One year outcome

Recovery after severe traumatic brain injury varies, and sustained reduced consciousness is a feared consequences [15]. In the above mentioned national survey of severe TBI victims, only few subjects remained in vegetative or minimal conscious state one year after the injury, but none of these victims were above 65 years [16]. Furthermore, 90 % of the patients were living at home and 85% were mostly able to perform daily activities independently (GOSE scores 5-8). Preliminary results indicate that age has no major influence on functional recovery. Furthermore, the elderly seems to be more satisfied with life one year after the injury than the younger subjects. Transfer to rehabilitation units after the acute care hospital stay improves recovery significantly at the group level. This underscores the need of looking into the rehabilitation trajectories of the elderly in the Norwegian health care system.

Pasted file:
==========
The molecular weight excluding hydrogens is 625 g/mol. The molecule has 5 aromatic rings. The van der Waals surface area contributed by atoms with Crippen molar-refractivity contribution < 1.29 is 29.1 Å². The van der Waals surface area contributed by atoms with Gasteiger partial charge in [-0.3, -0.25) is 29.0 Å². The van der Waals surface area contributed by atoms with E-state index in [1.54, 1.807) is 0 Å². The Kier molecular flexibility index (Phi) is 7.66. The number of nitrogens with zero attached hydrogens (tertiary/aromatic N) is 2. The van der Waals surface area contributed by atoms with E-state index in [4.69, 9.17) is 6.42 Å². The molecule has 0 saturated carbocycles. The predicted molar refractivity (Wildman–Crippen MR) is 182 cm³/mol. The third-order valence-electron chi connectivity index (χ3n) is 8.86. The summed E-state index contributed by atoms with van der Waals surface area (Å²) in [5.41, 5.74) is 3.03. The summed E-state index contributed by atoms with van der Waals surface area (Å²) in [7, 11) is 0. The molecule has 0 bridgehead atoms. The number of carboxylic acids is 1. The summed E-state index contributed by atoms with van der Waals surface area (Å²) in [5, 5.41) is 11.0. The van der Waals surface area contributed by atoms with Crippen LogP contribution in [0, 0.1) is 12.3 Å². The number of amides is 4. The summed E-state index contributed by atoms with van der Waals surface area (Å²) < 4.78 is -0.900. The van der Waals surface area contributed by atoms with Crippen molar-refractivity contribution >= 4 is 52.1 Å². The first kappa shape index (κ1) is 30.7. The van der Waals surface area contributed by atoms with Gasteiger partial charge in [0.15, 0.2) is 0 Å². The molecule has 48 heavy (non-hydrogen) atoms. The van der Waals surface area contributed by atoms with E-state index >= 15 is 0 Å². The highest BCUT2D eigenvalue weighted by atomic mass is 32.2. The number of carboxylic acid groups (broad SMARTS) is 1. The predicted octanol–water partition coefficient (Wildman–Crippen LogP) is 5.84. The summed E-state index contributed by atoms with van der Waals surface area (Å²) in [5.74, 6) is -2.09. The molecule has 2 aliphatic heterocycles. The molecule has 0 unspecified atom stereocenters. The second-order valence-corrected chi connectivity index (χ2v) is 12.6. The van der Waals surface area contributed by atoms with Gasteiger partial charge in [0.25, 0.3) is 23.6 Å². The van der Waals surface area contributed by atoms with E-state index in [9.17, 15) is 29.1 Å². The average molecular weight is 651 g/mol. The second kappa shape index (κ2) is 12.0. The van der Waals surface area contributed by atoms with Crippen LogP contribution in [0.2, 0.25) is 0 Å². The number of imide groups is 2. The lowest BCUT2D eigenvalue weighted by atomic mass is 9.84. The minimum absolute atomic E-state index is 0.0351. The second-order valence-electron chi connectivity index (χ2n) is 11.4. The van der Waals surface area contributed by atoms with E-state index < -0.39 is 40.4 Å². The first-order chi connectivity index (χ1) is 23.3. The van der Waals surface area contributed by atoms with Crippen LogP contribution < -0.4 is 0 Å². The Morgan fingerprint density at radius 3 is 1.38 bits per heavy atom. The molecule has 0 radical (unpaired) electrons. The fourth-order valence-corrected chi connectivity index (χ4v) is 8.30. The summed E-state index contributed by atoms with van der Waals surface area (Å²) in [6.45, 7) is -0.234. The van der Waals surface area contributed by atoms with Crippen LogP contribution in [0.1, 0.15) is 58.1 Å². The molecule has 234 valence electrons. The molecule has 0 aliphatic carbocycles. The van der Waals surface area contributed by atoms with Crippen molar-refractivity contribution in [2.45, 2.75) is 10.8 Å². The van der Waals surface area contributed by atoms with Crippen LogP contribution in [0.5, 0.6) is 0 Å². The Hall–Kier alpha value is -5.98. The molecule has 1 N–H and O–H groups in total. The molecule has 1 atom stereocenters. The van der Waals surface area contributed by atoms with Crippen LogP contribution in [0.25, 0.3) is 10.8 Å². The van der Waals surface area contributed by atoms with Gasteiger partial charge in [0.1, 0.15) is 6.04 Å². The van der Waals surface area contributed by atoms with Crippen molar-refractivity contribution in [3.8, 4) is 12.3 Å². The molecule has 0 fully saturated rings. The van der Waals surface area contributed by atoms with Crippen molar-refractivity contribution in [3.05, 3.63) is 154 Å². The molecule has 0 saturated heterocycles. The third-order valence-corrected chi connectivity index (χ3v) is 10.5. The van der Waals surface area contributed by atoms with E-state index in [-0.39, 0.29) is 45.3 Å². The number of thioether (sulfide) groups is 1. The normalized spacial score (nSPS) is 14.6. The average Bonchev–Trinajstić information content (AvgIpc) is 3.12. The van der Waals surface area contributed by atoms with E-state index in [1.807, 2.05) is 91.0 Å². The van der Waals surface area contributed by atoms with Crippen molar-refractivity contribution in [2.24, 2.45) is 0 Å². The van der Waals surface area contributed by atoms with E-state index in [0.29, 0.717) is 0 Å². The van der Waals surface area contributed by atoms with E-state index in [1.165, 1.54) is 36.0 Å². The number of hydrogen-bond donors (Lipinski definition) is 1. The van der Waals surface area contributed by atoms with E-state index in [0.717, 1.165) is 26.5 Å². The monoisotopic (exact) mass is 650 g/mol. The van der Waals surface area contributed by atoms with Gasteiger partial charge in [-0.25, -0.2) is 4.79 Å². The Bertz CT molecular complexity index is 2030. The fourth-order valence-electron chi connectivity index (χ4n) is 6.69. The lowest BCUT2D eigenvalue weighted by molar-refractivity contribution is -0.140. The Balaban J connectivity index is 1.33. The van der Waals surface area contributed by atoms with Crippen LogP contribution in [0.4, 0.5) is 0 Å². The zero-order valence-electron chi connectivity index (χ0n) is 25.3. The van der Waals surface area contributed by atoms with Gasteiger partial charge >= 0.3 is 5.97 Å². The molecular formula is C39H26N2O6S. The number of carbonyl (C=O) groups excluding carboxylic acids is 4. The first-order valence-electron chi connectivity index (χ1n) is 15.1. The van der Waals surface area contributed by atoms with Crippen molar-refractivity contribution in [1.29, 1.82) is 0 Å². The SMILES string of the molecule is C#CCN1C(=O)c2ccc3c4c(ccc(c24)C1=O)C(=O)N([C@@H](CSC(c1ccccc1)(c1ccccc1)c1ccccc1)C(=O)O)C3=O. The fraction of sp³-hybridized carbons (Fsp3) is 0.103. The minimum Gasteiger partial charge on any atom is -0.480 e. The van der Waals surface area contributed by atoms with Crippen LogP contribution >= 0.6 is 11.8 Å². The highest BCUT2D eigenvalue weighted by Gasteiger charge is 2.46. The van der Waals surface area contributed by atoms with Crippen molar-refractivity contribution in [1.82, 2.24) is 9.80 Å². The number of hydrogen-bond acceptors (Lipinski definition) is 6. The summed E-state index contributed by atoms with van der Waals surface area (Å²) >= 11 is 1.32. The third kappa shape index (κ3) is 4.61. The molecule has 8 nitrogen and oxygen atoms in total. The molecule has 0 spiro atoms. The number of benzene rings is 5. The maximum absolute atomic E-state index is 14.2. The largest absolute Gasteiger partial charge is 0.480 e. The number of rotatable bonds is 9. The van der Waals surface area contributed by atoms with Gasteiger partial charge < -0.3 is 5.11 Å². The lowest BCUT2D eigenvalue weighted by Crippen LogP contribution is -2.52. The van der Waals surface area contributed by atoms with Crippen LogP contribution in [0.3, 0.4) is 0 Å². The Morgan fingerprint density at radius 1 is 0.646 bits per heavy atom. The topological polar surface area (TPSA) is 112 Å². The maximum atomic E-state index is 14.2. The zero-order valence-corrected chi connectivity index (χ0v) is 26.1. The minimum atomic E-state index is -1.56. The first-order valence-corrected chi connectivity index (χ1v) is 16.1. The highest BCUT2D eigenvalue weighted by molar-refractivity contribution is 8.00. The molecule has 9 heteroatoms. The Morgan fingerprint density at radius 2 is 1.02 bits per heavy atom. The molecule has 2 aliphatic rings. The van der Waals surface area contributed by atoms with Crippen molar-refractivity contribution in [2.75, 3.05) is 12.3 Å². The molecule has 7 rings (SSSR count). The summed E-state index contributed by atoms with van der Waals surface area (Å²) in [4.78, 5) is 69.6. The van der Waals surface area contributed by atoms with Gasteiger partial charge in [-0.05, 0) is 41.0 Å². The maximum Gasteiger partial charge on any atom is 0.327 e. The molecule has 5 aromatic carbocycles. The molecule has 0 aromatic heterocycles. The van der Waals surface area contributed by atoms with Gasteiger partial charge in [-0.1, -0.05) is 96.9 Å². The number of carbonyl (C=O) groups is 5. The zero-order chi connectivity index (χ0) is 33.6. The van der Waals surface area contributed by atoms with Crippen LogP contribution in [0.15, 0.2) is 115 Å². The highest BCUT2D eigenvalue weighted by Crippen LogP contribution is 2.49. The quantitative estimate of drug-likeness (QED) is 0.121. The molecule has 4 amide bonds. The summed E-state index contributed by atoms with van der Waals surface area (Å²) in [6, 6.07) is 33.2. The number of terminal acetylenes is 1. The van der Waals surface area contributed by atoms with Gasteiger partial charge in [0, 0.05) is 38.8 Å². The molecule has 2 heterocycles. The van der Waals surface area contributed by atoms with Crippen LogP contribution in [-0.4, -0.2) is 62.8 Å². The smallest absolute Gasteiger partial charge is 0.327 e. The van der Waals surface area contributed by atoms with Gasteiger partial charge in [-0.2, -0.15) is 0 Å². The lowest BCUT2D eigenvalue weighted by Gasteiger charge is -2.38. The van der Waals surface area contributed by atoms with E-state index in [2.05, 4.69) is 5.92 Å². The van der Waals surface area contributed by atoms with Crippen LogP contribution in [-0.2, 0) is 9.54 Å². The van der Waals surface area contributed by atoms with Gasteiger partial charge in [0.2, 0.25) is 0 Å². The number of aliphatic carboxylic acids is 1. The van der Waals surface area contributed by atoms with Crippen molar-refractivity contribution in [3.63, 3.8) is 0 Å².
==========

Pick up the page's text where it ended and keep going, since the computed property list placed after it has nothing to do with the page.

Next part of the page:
Better knowledge about optimal trauma triage and appropriate neurosurgical and medical interventions in elderly with severe TBI is needed. The effect of more aggressive rehabilitation should be focused in controlled trials. No major ethical contraindications exist to such interventions within rehabilitation and the overall effects may be prove cost-effective to the society.